Up to 60,000 homes without power, 40 schools closed, two people dead: this is just a glimpse of what Storm Desmond has left in its wake after a weekend of record rainfall and extreme winds battered the north east of England, as well as parts of Northern Ireland, north Wales, and southern Scotland.
In Lancaster, the army has been deployed to help with the ongoing rescue operation, and David Cameron has called a COBRA meeting as almost 50 flood warnings remain in place across the region.
While this weekend's weather was extreme in the utmost—Cumbria, the county worst hit, saw more than a month's rainfall in one night—it is by no means an anomaly. As the UK gets used to seeing more and more devastating natural incidents, VICE spoke to Natalie Hall, an environmental expert and advisor to the government, to try and get a better picture of what this means for the future.
VICE: Hi Natalie. Firstly, are you at all surprised that this is happening?
In one word, no. It's one of those things that specialists in flooding and climate change have been warning people about for at least 15 years if not more. But it's just now that we're starting to notice it happening a lot more often, and so the media is taking more of an interest and therefore people that aren't normally affected by it are taking more of an interest, too.
The Environmental Agency has said this was an "unprecedented event," and that this amount of rainfall was not predicted. Can that be right? Is this a freak occurrence?
It definitely was a bit of a freak occurrence. How it works with flooding in general is that the government will give people a risk level of how likely certain events are to happen. For example, a certain area might have a one in 200 chance of being flooded, or it might have a much higher risk where floods happen a lot more. And I don't think this scenario was predicted to happen this year.
Do you think storms and flooding like this are the norm now, and something we should expect to happen?
Yes, definitely. Obviously, it is happening a lot more frequently now and people are starting to be aware that it's happening a lot more frequently. Really, we know enough about it—the government knows enough about it—to put things in place in case this does happen. If we don't put things in place, people die, the economy's damaged, and biodiversity's damaged. Now is the time to invest so things aren't so severe when it does happen.
Is this a direct consequence of climate change?
Yes. For me, it is as simple as that. But obviously, it's never one thing that causes something like this. I would say development is a big contributing factor. By that I mean major road schemes and big housing developments—water can no longer soak into the soil in the same way and that is one thing that increases flood risk.
What is being done and what should be done? Are there enough preventative measures to help combat the effects of storms such as these?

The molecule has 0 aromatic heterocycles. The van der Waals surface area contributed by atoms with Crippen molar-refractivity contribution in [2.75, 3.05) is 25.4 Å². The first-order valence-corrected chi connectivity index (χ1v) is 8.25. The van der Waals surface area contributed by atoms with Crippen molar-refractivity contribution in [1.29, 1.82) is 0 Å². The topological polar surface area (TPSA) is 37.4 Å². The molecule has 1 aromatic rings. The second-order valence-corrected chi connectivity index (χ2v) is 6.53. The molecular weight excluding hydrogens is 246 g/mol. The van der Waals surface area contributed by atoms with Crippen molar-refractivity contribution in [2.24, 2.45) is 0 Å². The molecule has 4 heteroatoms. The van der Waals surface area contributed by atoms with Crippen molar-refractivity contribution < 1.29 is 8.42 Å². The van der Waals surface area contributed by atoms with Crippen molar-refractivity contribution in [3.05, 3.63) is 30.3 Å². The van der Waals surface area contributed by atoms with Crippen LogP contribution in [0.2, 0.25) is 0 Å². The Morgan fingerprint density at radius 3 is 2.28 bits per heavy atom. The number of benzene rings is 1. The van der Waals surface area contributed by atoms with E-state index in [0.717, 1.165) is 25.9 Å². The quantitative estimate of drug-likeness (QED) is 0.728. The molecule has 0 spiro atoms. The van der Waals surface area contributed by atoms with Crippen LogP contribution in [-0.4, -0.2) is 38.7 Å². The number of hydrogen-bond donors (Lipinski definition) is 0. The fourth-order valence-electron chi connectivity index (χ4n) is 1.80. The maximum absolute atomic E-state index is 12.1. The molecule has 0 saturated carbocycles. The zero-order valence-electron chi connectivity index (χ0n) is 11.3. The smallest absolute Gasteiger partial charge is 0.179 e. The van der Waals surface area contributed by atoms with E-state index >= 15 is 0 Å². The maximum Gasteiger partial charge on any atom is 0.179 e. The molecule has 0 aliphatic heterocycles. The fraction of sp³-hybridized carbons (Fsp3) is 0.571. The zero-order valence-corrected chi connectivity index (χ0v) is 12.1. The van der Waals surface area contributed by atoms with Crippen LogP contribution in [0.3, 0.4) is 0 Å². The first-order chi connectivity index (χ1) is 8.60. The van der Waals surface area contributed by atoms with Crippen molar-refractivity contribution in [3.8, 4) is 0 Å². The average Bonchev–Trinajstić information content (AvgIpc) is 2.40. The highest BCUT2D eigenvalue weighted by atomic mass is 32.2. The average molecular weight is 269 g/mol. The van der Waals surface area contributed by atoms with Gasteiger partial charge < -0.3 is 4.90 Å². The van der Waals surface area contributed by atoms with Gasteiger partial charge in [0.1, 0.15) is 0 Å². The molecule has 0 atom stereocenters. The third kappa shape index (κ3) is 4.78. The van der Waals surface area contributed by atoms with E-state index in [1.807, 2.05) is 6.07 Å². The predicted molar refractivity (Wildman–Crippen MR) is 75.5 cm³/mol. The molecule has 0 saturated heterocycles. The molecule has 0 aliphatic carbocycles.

If you look at the bigger picture—at climate change as a whole—I would say that not enough is being done at the top level. But in relation to flood risk itself, and I'm not a flood risk specialist, the Water Framework Directive (WFD) has become more at the forefront of people's minds. When people get planning permission now, they have to take flood risk seriously. You can't get away with building houses on flood planes any more like we did ten, 15 years ago. There have to be things in place to make sure the landscape you're left with afterwards is the same level of risk as it was before. You can't make it worse now. So there are some things in place, but it's not enough.
What do you think the impact might be on communities in places like Cumbria in the future?
Tourism is a major, major money-making, job-making industry up there and I think a lot of people will be scared to visit in the winter. People can't get insurance, they can't sell their houses, transports affected—they will end up moving out. And this isn't a one-off. It has a really big knock-on effect. The whole local economy will be affected and the local community too, because people will move away if they can. And if the population shrinks, the area will receive less money from the government for protection against natural events, because there will be fewer people living there.
How about biodiversity—how will that be affected?
The timing of seasonal events, the way habitats can be used—these are just a couple of ways climate change will affect biodiversity. Big floods have big consequences: If there are fish spawning in a river, they will probably not survive. There might be water voles living in the river banks. If they're broken, they can no longer live there. It reduces the amount of habitat that is available. It will change all the water regimes, the rate of decomposition—things like the amount of carbon that is stored.
And why is it happening in that particular part of the country?
It's all to do with difference from sea level, the local topography, and the river system. If you're in a flood plane, chances are when there's heavy rain and the rivers can't handle it, you'll get flooded. There are so many rivers in that area, so they all converge together and flooding's more likely to happen. If London didn't have the Thames barrier, we'd probably have been flooded a lot by now—but because London's London, there are good flood defenses. The bigger the population and the more money, the better the defenses against flooding.